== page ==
A Positive Spin on Adultery
When I began my study of the 7th commandment these past few weeks preparing for this Sunday's lesson, I realized I had to start with a definition of adultery. And, once there, I was forced to define marriage. Without an understanding of the underlying framework, the commandment is worthless to us as Christians. So, what is marriage? No. Let me restate: what was marriage to the hearers of this covenant in 1500 BC?
Marriage was a societal institution. It protected women, giving them an identity and a purpose in society not elsewhere realized. It provided much benefit to men--domestic support, sexual pleasure, and a general status of having "grown up" into manhood. It completed both partners. And, most of all, it did all of this because that's how it was designed by God. The two become one, they complete one another, they interact with one another in a way that (ideally) preserves equality without disregarding their inherent differences.
And, if you haven't caught on, God didn't just do this so we could all have sex and make babies. Marriage is a picture of God's relationship to Israel. In unity with Him Israel found an identity and purpose not elsewhere realized. God receives their ministry, their worship, and is glorified on earth through Israel. It delighted God to love Israel. And, Israel was treasured and shown to be valuable even while they were submitted to God's authority.
Does that last part sound impossible? Does it sound impractical and chauvinistic to think that my wife can submit to me and glorify me and yet not be devalued in the process? I hope not. Jesus did it. Remember, He's submitted to the Father in hierarchy but nonetheless exalted and God Himself. (1 Corinthians 11, and for more good reading on the subject read Wives and Husbands)
So, that brings us to the issue of adultery, then. What is adultery? It's thumbing one's nose at the covenant of marriage. It's a bride saying to her husband, "I will disgrace you, not serve you." It's a husband saying to his bride, "The respect of you alone is not enough for me, I will find others and build a harem." Adultery disrespects the covenant God made with Israel. It defiles it. It dishonors it. It violates it.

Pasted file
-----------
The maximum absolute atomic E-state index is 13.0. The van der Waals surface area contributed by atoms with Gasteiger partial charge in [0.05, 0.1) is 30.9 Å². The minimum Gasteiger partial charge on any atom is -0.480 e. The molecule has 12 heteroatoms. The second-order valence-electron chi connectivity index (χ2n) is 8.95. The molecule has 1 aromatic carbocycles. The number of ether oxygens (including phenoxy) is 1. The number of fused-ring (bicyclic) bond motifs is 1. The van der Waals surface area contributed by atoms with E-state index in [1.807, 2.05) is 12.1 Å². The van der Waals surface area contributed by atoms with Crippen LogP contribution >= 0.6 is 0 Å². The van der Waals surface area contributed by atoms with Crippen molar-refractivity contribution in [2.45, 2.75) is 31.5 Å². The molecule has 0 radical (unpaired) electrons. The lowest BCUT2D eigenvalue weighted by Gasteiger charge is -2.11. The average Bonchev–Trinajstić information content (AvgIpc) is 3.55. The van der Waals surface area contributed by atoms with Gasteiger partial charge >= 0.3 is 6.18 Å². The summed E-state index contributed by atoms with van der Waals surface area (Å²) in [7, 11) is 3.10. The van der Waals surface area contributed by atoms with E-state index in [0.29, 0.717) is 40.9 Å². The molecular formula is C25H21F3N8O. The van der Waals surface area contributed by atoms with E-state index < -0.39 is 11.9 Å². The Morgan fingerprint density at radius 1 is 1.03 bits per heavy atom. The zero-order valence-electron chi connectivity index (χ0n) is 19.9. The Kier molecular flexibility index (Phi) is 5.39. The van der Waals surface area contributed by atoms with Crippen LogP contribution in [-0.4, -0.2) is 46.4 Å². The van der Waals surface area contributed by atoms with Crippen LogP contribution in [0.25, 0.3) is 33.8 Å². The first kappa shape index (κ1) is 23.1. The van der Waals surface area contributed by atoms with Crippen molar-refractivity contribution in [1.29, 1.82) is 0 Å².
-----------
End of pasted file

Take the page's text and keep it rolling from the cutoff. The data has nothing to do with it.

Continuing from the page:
So what are we to do? Is it enough that we do not commit adultery? Can we just abstain and be safe? Israel tried this. They drew their lines and found their loop holes. "I'll just think about it, but not act." One man might think. Or, "I'll act privately as a measure of controlling my lusts." another might have concluded. But Jesus came along and closed off the loop holes. He cut out the comfort zone.
"Anyone who looks at a woman lustfully has already committed adultery with her in his heart. If your right eye causes you to sin, gouge it out and throw it away... And if your right hand causes you to sin, cut it off and throw it away." -- Matthew 5:28-30Oh, great. Now what can I do. Here's an idea: take a positive spin on adultery. When we focus on what we ought not do, we tend to forget the fervor with which we ought to do many things. Love your wife as Christ loved the church. Submit to your husband as to the Lord. Have sex often. Enjoy one another's company. In short: invest passionately in your marriage. Do not commit adultery, instead, "Rejoice in the wife of your youth" (Proverbs 5:18).